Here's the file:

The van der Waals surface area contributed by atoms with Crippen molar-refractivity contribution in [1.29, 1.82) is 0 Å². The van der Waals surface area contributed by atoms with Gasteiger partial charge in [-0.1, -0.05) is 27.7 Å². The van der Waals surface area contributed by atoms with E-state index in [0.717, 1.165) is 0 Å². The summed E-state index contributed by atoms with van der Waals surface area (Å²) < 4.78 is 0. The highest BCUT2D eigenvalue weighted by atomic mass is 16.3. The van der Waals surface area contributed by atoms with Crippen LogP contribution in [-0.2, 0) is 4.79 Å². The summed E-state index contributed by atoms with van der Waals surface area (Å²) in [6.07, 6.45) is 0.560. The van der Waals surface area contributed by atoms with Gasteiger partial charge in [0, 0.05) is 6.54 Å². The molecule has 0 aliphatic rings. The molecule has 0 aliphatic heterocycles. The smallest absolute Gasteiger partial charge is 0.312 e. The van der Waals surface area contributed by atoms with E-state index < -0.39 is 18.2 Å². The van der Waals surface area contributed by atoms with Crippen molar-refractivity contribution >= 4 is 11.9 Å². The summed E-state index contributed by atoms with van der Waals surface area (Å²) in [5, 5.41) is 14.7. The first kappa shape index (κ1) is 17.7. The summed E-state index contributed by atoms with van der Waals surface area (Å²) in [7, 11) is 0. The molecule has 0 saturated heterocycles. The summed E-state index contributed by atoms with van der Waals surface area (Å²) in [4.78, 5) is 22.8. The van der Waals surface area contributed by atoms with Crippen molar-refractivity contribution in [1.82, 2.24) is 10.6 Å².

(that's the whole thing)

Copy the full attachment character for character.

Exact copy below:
The van der Waals surface area contributed by atoms with Crippen molar-refractivity contribution in [1.29, 1.82) is 0 Å². The van der Waals surface area contributed by atoms with Gasteiger partial charge in [-0.1, -0.05) is 27.7 Å². The van der Waals surface area contributed by atoms with E-state index in [0.717, 1.165) is 0 Å². The summed E-state index contributed by atoms with van der Waals surface area (Å²) < 4.78 is 0. The highest BCUT2D eigenvalue weighted by atomic mass is 16.3. The van der Waals surface area contributed by atoms with Crippen LogP contribution in [-0.2, 0) is 4.79 Å². The summed E-state index contributed by atoms with van der Waals surface area (Å²) in [6.07, 6.45) is 0.560. The van der Waals surface area contributed by atoms with Gasteiger partial charge in [0, 0.05) is 6.54 Å². The molecule has 0 aliphatic rings. The molecule has 0 aliphatic heterocycles. The smallest absolute Gasteiger partial charge is 0.312 e. The van der Waals surface area contributed by atoms with E-state index < -0.39 is 18.2 Å². The van der Waals surface area contributed by atoms with Crippen molar-refractivity contribution >= 4 is 11.9 Å². The summed E-state index contributed by atoms with van der Waals surface area (Å²) in [5, 5.41) is 14.7. The first kappa shape index (κ1) is 17.7. The summed E-state index contributed by atoms with van der Waals surface area (Å²) in [7, 11) is 0. The molecule has 0 saturated heterocycles. The summed E-state index contributed by atoms with van der Waals surface area (Å²) in [4.78, 5) is 22.8. The van der Waals surface area contributed by atoms with Crippen molar-refractivity contribution in [1.82, 2.24) is 10.6 Å².